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The risk that Russia will go nuclear in Ukraine is real

Thought Leader: Ian Bremmer
November 18, 2022
Source: Nikkei Asia
Written by: Ian Bremmer

Still unclear what might trigger move by Vladimir Putin…

Will Russia use a nuclear weapon in Ukraine? It is a question Western intelligence services are working on around the clock and that Western leaders are carefully weighing.

President Vladimir Putin has warned that Russia reserves the right to do so. As a result, even when he appears to talk down the possibility, the risk that we are closer to nuclear confrontation than at any time since the 1962 Cuban missile crisis becomes an inescapable reality.

On the one hand, Putin has few good options for winning his war. His military has demonstrated over the past nine months that it is incapable of achieving the objectives their leader has laid out.

Russian troops were not properly prepared for this conflict, their weapons are old and defective, the Ukrainians have fought back effectively, the West has armed and financed Ukraine’s government and military, and Russian morale is unsurprisingly low as a result. Russian troops may be able to defend some of the ground they took in the first weeks of the war, but they appear incapable of taking new territory.

Russia can inflict pain on the Ukrainian people, but it cannot defeat the Ukrainians on the ground. In short, Russia cannot win Putin’s war, and an emboldened Ukraine sees no reason to compromise.

Yet Putin’s rhetoric signals that his maximalist goals remain. He insists the U.S. is using Ukraine to cripple Russia and that only the total subjugation of Ukraine and its reintegration into a greater Russia can save his country. There is no public search for a compromise, which no one is offering in any case.

In addition, there are many voices in Russian media, including political and military officials, who echo the nuclear threat. In Russia, that is only possible because the Kremlin allows it.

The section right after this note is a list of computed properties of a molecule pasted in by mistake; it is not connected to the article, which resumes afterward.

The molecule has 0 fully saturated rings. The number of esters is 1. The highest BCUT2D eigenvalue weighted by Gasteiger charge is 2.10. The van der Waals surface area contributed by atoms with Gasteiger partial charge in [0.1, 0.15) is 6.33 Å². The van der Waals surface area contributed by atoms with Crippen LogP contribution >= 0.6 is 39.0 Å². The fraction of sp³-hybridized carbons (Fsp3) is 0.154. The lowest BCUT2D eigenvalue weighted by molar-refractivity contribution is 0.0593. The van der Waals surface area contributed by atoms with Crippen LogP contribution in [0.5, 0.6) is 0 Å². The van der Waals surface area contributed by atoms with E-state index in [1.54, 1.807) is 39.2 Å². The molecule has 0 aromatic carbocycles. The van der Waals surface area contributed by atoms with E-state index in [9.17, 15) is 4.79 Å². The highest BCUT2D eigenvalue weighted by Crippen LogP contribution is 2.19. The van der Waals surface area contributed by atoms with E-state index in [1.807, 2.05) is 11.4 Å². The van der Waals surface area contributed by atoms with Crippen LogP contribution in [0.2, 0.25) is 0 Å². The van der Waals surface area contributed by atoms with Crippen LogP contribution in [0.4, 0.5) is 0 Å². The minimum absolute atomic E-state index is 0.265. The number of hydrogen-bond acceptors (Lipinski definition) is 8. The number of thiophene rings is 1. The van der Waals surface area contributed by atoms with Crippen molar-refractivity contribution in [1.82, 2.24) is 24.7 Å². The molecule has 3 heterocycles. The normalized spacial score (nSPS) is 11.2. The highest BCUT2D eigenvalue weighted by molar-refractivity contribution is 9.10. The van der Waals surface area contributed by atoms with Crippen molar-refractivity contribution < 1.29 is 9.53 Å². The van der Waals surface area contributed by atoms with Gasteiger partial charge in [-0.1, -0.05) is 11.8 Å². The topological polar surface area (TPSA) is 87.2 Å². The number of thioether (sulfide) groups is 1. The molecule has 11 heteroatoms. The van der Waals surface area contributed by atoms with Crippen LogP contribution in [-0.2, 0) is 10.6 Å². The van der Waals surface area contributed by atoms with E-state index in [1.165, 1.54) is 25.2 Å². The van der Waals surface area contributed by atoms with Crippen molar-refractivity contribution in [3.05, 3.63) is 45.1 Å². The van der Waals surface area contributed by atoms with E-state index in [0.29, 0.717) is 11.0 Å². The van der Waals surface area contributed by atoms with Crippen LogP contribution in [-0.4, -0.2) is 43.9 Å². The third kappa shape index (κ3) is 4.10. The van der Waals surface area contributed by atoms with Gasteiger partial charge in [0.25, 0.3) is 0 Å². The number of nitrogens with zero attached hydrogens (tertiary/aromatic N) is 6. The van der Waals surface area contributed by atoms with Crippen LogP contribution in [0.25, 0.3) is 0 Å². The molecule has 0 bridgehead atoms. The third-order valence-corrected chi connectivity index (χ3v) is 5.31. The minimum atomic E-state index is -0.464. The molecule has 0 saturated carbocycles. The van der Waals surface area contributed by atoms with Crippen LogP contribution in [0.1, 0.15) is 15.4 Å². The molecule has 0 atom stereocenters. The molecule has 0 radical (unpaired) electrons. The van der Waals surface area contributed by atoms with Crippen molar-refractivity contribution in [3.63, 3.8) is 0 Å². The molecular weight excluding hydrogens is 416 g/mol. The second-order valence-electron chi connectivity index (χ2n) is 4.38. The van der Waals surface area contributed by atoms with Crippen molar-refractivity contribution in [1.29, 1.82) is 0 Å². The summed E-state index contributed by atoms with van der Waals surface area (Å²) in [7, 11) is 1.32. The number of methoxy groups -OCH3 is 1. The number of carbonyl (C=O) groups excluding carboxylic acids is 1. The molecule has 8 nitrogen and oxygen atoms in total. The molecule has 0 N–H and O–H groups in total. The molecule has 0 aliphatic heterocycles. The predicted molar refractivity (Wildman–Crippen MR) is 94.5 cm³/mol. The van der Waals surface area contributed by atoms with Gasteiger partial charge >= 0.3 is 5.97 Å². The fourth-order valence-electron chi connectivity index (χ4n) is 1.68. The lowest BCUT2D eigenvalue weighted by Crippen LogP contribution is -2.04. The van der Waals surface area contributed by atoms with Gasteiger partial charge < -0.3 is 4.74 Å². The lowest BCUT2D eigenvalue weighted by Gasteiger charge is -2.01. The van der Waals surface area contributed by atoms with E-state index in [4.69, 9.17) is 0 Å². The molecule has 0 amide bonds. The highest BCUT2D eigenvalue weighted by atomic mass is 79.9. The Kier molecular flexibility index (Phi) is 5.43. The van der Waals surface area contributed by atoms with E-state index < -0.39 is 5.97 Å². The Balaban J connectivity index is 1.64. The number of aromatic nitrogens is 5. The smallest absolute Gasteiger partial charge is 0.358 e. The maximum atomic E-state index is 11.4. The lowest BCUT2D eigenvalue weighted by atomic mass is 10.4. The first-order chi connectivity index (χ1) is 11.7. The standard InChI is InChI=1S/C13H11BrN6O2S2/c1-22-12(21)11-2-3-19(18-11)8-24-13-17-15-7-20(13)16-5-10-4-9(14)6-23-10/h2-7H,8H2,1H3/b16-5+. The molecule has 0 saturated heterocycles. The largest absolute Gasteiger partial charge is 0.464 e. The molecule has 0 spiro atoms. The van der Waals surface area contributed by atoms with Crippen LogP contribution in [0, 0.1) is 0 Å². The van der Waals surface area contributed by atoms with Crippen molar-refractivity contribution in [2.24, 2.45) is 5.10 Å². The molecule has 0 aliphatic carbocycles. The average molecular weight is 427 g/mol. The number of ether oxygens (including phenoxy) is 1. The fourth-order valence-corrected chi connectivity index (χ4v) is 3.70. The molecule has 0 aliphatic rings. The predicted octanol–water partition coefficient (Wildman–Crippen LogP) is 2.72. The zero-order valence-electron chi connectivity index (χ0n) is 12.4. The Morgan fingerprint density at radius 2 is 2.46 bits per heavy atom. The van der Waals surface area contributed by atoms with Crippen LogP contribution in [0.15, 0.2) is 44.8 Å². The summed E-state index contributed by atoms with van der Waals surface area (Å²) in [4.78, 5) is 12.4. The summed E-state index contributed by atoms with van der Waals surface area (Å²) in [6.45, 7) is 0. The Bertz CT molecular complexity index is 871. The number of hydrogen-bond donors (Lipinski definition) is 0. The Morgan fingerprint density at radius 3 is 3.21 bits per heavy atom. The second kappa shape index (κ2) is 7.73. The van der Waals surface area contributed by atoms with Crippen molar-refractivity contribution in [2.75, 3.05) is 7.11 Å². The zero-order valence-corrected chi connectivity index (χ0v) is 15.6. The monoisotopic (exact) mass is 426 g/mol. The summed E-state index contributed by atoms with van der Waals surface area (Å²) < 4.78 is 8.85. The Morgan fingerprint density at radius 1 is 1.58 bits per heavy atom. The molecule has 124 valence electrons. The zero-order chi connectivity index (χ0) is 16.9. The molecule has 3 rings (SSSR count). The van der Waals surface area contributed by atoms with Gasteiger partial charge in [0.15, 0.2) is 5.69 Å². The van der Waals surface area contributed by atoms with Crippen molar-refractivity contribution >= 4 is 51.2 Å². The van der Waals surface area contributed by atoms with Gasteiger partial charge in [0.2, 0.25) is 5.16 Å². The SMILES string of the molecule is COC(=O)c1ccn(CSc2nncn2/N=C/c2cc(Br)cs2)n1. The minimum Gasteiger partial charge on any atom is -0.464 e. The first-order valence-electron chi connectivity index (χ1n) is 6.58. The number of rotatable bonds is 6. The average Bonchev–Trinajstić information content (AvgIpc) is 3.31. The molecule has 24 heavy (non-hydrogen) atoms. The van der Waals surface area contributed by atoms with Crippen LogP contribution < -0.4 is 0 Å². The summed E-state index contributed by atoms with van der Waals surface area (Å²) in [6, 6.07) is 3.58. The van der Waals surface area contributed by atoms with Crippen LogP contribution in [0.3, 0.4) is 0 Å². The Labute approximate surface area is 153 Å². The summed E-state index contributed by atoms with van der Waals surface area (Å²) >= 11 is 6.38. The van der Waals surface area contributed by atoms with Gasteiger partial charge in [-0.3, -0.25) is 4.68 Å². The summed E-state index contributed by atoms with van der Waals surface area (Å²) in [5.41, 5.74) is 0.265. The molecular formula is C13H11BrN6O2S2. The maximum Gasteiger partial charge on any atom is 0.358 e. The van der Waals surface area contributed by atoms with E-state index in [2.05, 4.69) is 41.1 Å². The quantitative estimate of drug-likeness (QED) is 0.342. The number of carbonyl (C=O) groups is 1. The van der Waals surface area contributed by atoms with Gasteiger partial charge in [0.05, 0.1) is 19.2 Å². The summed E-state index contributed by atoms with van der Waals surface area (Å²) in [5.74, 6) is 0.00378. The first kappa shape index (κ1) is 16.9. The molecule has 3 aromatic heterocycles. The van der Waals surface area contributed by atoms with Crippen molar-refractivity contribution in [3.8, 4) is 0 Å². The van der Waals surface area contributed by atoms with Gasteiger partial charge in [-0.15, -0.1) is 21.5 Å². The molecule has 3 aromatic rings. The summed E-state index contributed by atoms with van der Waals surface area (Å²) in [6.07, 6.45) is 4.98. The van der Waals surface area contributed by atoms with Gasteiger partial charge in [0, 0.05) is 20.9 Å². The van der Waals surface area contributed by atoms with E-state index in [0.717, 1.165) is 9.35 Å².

There is no question the Kremlin is feeling pressure to show results in Ukraine. Putin understands that it is much easier to earn support for his war at home if it requires no sacrifice from the Russian people, and he may have been emboldened by Russia’s ability to absorb the first waves of Western pressure on his country’s economy to believe that he could win his war on those terms.

Since then, however, reality has intruded. Though he continues to insist Russia is not at war, Putin has had to order the mobilization of 300,000 more troops to prevent a military collapse. Russians can plainly see that many of their countrymen have headed for the borders to avoid service.

Putin can hide what is happening in Ukraine from the Russian people, but he cannot hide what is happening in Russia, and with no success to show for his special military operation, he is running out of ways to push Ukraine, Europe and America back on their heels. In short, Russia’s president has backed himself into a corner.

Russians approach the country’s border with Georgia on Sept. 29 after President Vladimir Putin ordered a partial mobilization: The president cannot hide what is happening in his country.   © AP

Might the use of a nuclear weapon against Ukraine offer him a way out?

Putin has made plenty of empty threats in the past. When the governments of Finland and Sweden first proposed joining NATO, Russian officials warned of unspecified catastrophic consequences.